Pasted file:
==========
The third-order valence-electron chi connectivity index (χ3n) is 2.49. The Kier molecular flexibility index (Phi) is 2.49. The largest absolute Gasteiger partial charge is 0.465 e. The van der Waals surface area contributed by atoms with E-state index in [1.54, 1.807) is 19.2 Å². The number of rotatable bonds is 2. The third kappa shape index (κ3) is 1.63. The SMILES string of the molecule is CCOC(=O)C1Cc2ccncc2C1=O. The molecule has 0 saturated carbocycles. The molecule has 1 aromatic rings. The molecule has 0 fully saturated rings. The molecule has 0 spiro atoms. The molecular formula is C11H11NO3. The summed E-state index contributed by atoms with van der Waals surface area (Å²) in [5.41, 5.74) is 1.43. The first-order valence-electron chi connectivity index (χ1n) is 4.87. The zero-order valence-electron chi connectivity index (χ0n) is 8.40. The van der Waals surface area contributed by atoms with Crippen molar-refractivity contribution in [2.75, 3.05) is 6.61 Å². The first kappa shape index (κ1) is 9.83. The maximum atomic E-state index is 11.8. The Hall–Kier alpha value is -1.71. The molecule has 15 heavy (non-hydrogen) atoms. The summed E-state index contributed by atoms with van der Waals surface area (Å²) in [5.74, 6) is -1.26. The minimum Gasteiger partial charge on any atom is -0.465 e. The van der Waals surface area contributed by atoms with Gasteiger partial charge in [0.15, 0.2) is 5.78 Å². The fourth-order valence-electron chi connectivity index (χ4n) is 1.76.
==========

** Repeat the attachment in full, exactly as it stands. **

The third-order valence-electron chi connectivity index (χ3n) is 2.49. The Kier molecular flexibility index (Phi) is 2.49. The largest absolute Gasteiger partial charge is 0.465 e. The van der Waals surface area contributed by atoms with E-state index in [1.54, 1.807) is 19.2 Å². The number of rotatable bonds is 2. The third kappa shape index (κ3) is 1.63. The SMILES string of the molecule is CCOC(=O)C1Cc2ccncc2C1=O. The molecule has 0 saturated carbocycles. The molecule has 1 aromatic rings. The molecule has 0 fully saturated rings. The molecule has 0 spiro atoms. The molecular formula is C11H11NO3. The summed E-state index contributed by atoms with van der Waals surface area (Å²) in [5.41, 5.74) is 1.43. The first-order valence-electron chi connectivity index (χ1n) is 4.87. The zero-order valence-electron chi connectivity index (χ0n) is 8.40. The van der Waals surface area contributed by atoms with Crippen molar-refractivity contribution in [2.75, 3.05) is 6.61 Å². The first kappa shape index (κ1) is 9.83. The maximum atomic E-state index is 11.8. The Hall–Kier alpha value is -1.71. The molecule has 15 heavy (non-hydrogen) atoms. The summed E-state index contributed by atoms with van der Waals surface area (Å²) in [5.74, 6) is -1.26. The minimum Gasteiger partial charge on any atom is -0.465 e. The van der Waals surface area contributed by atoms with Gasteiger partial charge in [0.15, 0.2) is 5.78 Å². The fourth-order valence-electron chi connectivity index (χ4n) is 1.76.